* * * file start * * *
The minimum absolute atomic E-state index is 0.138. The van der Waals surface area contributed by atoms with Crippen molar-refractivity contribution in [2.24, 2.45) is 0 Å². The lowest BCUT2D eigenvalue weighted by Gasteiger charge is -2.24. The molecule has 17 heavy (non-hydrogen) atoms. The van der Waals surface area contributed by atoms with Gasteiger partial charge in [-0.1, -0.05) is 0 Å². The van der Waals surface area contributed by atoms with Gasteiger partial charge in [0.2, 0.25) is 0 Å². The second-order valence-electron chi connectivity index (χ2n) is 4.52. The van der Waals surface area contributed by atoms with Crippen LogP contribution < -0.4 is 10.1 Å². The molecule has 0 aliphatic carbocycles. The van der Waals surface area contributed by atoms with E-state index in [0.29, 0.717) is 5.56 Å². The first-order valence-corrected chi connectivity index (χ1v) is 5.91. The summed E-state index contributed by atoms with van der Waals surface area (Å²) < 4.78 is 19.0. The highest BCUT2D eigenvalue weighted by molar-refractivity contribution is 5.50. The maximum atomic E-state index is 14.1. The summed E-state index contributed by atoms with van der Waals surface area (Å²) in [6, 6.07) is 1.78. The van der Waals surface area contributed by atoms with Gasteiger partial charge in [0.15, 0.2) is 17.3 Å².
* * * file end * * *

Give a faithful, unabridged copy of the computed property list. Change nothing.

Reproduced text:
The minimum absolute atomic E-state index is 0.138. The van der Waals surface area contributed by atoms with Crippen molar-refractivity contribution in [2.24, 2.45) is 0 Å². The lowest BCUT2D eigenvalue weighted by Gasteiger charge is -2.24. The molecule has 17 heavy (non-hydrogen) atoms. The van der Waals surface area contributed by atoms with Gasteiger partial charge in [-0.1, -0.05) is 0 Å². The van der Waals surface area contributed by atoms with Gasteiger partial charge in [0.2, 0.25) is 0 Å². The second-order valence-electron chi connectivity index (χ2n) is 4.52. The van der Waals surface area contributed by atoms with Crippen LogP contribution < -0.4 is 10.1 Å². The molecule has 0 aliphatic carbocycles. The van der Waals surface area contributed by atoms with E-state index in [0.29, 0.717) is 5.56 Å². The first-order valence-corrected chi connectivity index (χ1v) is 5.91. The summed E-state index contributed by atoms with van der Waals surface area (Å²) < 4.78 is 19.0. The highest BCUT2D eigenvalue weighted by molar-refractivity contribution is 5.50. The maximum atomic E-state index is 14.1. The summed E-state index contributed by atoms with van der Waals surface area (Å²) in [6, 6.07) is 1.78. The van der Waals surface area contributed by atoms with Gasteiger partial charge in [0.15, 0.2) is 17.3 Å².